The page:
Parallel Rain

 

((sequel to Rain))

 

 

The wall gave way as her hand sliced through; matter gave in as her will discarded it. The nanites felt soft and resilient, like undecided yet on the world to create. The prison was somehow exquisitely hers and knew no boundaries; it was an infection where reality slowly came to wither away in the indefinite sphere of simulation. It was Asty’s sick mind giving her ‘reflective time and space to ponder on these deeds’.

How refined. I wouldn’t have expected less from you… I guess.

Rain watched the nanites run away from her fingers to reassemble farther, retrieving and merging mindscapes into a discharged opening. Space had naturally no sense of space. It was an extent to break and assault with more alien content. The redundancy struck her, and she felt sucked in by the totality of space, both equal to the previous worlds and self-same, that endlessly came crashing its jagged dotted line against the windows of time.

Time… For how long had she been in there?

The windows had what seemed like long ago wrapped in their nanite shutters the scenery of the small planet where she had been left. Asty might as well have taken the planet away too.

Rain’s transit was ongoing; ‘away’ or ‘further’ meant nothing to the Real World there, but her reflection, her shadow and her echo had to wander in a space deprived of its own virtuality. The ‘Nanite House’, as she had come to call it, was always a dimension ahead. Over there, consuming the flux of the biomechanical creatures, space had almost finished mutating, deploying its new palimpsestuous perversion.

But it was all emptiness-to-be, over and ever.

In front of her, the chiaroscuro of space dispersed into a deep crack in the nanite foundation. The instable substance had chosen to defer the revelation. She slipped her body through the narrow opening and entered the edge-universe.

 

The ‘room’ seemed gigantic around her. Like a raindrop smoothly swallowed into the ground, the previous world had already vanished behind her, cancelled into the now known universe. Now were the gigantic expanse and the soft opalescent light. She took a step. Translucent water started flowing around her feet and dilated into a gentle shallow stream, centrifugally expanding over the universe. Her mind only could sense the water running against her ankles, each step echoing away into tiny ripples soon returned to the fundamental ebb. Access to the destination would probably be granted through transversion; she had to stay vigilant and keep her body awoken as the eventual point of emergence. She opened up to the universe and let the backward rain flow through, allowing the insidious shift to begin.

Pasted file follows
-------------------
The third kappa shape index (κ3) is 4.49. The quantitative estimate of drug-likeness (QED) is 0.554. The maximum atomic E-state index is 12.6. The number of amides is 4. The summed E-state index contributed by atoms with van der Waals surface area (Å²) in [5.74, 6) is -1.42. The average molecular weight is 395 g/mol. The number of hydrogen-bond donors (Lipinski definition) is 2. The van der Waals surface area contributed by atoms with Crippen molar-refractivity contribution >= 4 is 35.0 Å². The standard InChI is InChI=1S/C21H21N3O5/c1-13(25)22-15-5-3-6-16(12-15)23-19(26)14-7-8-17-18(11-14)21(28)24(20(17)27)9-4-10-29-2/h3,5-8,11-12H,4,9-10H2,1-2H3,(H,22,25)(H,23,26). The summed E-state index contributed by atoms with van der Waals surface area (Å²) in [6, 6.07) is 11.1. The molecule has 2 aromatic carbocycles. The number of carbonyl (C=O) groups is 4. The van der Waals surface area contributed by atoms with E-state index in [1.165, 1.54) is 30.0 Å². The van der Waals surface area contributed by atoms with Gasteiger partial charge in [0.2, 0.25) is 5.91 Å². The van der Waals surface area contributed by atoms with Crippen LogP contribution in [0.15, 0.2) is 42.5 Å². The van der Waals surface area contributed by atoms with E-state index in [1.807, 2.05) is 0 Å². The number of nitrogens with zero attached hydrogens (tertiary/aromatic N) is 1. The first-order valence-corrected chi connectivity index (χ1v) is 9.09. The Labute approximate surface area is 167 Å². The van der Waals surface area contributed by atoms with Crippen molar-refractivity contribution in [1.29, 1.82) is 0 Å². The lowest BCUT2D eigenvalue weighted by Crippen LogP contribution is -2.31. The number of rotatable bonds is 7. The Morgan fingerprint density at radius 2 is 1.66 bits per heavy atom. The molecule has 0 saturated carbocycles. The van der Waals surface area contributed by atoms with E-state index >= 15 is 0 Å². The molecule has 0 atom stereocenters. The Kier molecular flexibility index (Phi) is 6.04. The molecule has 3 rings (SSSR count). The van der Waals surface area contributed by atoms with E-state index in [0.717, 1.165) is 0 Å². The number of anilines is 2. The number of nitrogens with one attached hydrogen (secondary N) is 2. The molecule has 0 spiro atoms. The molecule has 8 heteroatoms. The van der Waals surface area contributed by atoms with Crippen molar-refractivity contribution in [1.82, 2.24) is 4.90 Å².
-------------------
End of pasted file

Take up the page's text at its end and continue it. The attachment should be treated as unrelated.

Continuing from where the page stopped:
An incongruous music was playing, both furtive and chaotic at the same time. It seemed to blur her spatial evolution into an erratic dislocation, with all directions turning into margins. She moved to her right; the centre had become sterile, but she was the centre, the origin, the sophistry where the universe came to sink and dash. The nanites were on the run and she wondered how long she would have to move for. Or to flee in the universe that was fleeing her. Hadn’t she set Sui on the run too?

She stopped and lay down in the parallel rain.

 

Lying there in the watery base, she spent a lot of time gazing at the bleary pearly light above, maybe a few hours, a few days; she wouldn’t know anymore. Universe after universe, have I lost my way? What eluded her -she who flies away- was slowly giving way to the self that stays. The inarticulate music was now familiar and reassuring, like an incoherent but definite part of the universe.

She fell asleep.

When she woke up, a door had appeared further on her left. It was an ancient door with a knob on its side that had to be turned. But she wouldn’t need to; the nanites would give in to her mind’s hand and disintegrate when she would outstretch it. Under the door, a bold ray of light was seeping through the chink in spite of a rangy shadow disturbing it. Yet another junction_ but was it opening or closing?

She had come to like the milky universe though and she did not move.

 

She did not move, watching the door and the light underneath, until the bell rang, uncanny and misplaced.

 It was a discomforting sound in the music of the universe. She turned her head back upwards, her eyes staring at the opalescent light. It was the first time she had a visitor. She wondered if she was still herself.

 

 

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